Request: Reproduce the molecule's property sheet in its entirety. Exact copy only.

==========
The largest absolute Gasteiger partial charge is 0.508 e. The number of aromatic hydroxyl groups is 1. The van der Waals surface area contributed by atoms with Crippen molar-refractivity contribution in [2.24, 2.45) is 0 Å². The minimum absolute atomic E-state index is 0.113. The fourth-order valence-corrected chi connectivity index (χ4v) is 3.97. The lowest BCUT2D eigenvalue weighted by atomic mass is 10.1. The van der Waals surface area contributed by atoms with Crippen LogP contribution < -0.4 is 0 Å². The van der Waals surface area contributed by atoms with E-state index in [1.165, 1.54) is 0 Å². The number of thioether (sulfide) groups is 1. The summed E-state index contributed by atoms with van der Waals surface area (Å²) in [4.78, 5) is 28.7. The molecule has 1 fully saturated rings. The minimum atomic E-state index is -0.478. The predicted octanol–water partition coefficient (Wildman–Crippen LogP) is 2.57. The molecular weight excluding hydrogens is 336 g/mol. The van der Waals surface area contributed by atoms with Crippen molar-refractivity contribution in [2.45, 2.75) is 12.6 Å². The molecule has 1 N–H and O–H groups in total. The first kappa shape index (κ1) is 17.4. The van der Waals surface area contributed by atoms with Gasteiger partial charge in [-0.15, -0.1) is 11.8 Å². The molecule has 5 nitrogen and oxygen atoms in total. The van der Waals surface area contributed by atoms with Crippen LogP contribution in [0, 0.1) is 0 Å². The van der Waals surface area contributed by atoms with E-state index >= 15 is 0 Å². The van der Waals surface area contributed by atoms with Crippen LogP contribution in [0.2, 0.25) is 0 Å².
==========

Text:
The largest absolute Gasteiger partial charge is 0.508 e. The number of aromatic hydroxyl groups is 1. The van der Waals surface area contributed by atoms with Crippen molar-refractivity contribution in [2.24, 2.45) is 0 Å². The minimum absolute atomic E-state index is 0.113. The fourth-order valence-corrected chi connectivity index (χ4v) is 3.97. The lowest BCUT2D eigenvalue weighted by atomic mass is 10.1. The van der Waals surface area contributed by atoms with Crippen LogP contribution < -0.4 is 0 Å². The van der Waals surface area contributed by atoms with E-state index in [1.165, 1.54) is 0 Å². The number of thioether (sulfide) groups is 1. The summed E-state index contributed by atoms with van der Waals surface area (Å²) in [4.78, 5) is 28.7. The molecule has 1 fully saturated rings. The minimum atomic E-state index is -0.478. The predicted octanol–water partition coefficient (Wildman–Crippen LogP) is 2.57. The molecular weight excluding hydrogens is 336 g/mol. The van der Waals surface area contributed by atoms with Crippen molar-refractivity contribution in [2.45, 2.75) is 12.6 Å². The molecule has 1 N–H and O–H groups in total. The first kappa shape index (κ1) is 17.4. The van der Waals surface area contributed by atoms with Gasteiger partial charge in [-0.15, -0.1) is 11.8 Å². The molecule has 5 nitrogen and oxygen atoms in total. The van der Waals surface area contributed by atoms with Crippen LogP contribution in [0, 0.1) is 0 Å². The van der Waals surface area contributed by atoms with E-state index >= 15 is 0 Å². The van der Waals surface area contributed by atoms with Crippen LogP contribution in [0.2, 0.25) is 0 Å².